For Sgt. Tom Bates, fighting for freedom isn’t a newfound passion—it’s in his blood. “I come from a long line of veterans and my father was a police officer. We’ve always been very community-oriented and big on American values like freedom.”

After fighting for his country overseas, Bates now uses his personal story—and his GLA training—to advocate on behalf of more health care options for veterans.

Tom Bates, with his wife Libby, met with Ohio Congressman Bill Johnson to discuss CTE in veterans and his journey in and out of the VA to get help.

A Long, Rough Ride

When Bates returned home from his last deployment in 2009, he faced a new challenge—navigating the Department of Veterans Affairs.

“It’s been a long, rough ride with the VA since I got out of the military in 2009,” he told GLA.

Bates survived four IED explosions while in Iraq and Afghanistan. While he escaped external injuries, the invisible ones were severe.

Bates’ wife, Libby, told 60 Minutes her husband came home drastically different. “I thought, ‘Something is not absolutely right here. Something’s going on,’” she said. “He would look at me and say, ‘If it wasn’t for you, I would end it all right now.’”

When Bates tried to get help from the VA, he endured a series of misdiagnoses and failed treatments. “Going through the VA system is a patchwork thing,” he said. “They patch the sinking ship as best they can and send you on your way.”


Stepping Outside the VA

Frustrated with the lack of progress, Bates took matters into his own hands. “I did a lot of studying and research on my own as far as different cognitive and brain conditions because I had such a rapid decline that doctors couldn’t explain,” he said.

Bates eventually found a study on chronic traumatic encephalopathy (CTE) in athletes and recognized the symptoms, so he contacted the team behind the research.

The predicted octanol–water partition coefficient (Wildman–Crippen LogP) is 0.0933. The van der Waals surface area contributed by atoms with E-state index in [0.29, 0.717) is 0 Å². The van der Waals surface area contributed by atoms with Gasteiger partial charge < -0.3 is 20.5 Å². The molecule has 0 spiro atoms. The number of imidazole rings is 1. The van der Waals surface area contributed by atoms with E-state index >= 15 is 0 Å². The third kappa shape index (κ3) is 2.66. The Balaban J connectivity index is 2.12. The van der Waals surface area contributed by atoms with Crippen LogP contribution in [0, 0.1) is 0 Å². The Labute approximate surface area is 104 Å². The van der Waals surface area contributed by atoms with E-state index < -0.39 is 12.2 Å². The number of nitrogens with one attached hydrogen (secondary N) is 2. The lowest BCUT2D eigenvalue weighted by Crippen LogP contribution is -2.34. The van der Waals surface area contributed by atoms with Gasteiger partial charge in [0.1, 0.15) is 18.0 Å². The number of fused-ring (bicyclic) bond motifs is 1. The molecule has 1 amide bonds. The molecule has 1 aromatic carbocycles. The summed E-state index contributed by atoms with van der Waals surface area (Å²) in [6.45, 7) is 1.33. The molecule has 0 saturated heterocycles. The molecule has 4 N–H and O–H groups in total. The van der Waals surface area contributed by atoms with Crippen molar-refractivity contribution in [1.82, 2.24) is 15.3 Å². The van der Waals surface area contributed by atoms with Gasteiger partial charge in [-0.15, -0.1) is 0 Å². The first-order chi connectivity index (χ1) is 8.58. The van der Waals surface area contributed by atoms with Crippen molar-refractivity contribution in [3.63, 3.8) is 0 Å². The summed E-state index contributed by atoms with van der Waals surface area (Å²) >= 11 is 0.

“I bugged the doctor and other researchers that were doing the same research and finally piqued their interest,” he said. “They were interested in looking at veterans, so we crafted new criteria for a study for veterans and I was able to take part in it.” Bates even recruited a friend facing similar symptoms to join him in the study.

The CTE study – and the VA Choice program — have proved invaluable as Bates has tried to figure out the best treatments. Bates has been lucky enough to be able to use the VA Choice program to see private doctors.

“Because my condition is such an anomaly and basically no one knows how to handle it and having such a large variety of issues stemming from it, I’ve used the VA Choice program to help with a lot of different stuff,” he said.


The Power of Choice

The Bates live in rural Ohio. Without the option to see private doctors, Bates would spend a significant amount of time traveling to doctor’s appointments.

“The main VA hospital doesn’t do liver biopsies, so we had to go through VA Choice for that,” he said. “The nearest one that does carpal tunnel is a three-hour drive to get to.”

Using the VA Choice program hasn’t just meant more convenient appointments—it’s meant better treatment.

“The Army missed my pituitary gland damage,” Bats said. “Two VA hospitals missed it too. They found it by accident and never reported it to me. I found it myself when I was going through my own medical records.”

Unfortunately, the VA Choice program is limited. Bates and his wife are still paying for treatment that should be covered. “That’s quite common, in this area especially,” Bates said. “I personally pay out of pocket for an endocrinologist.”

“When you go through endocrinology, you have to have your hormones and blood tested constantly,” he explained. “For a while the only VA facility that did endocrinology was in Cleveland. That’s two hours away. I paid entirely out of pocket for those visits.”


Sharing His Story

Tom and his wife Libby shares his story in Ohio.


Bates’ experience and his passion for better health care for veterans is what interested him in Grassroots Leadership Academy’s training. He had already been active in politics when he found the program and decided to sign up.

He completed the first two levels of GLA’s certification programs and has been using the skills he honed during training in his fight to give veterans more control over their own health care decisions.

“We’ve been using the GLA trainings to develop how to share my story with CTE to push for better health care for veterans,” Bates said. He’s shared his story at events and was even featured on 60 Minutes.

Bates said GLA is a good option for Americans who want to advocate for freedom. “If you’re really wanting to get into activism, it’s great for building your base knowledge and helping expand it,” he said. “It’s a good foot in the door for figuring out what you need to do and how to do it correctly.”





Click the video below to see more of Tom’s story, as featured in CBS’s 60 Minutes.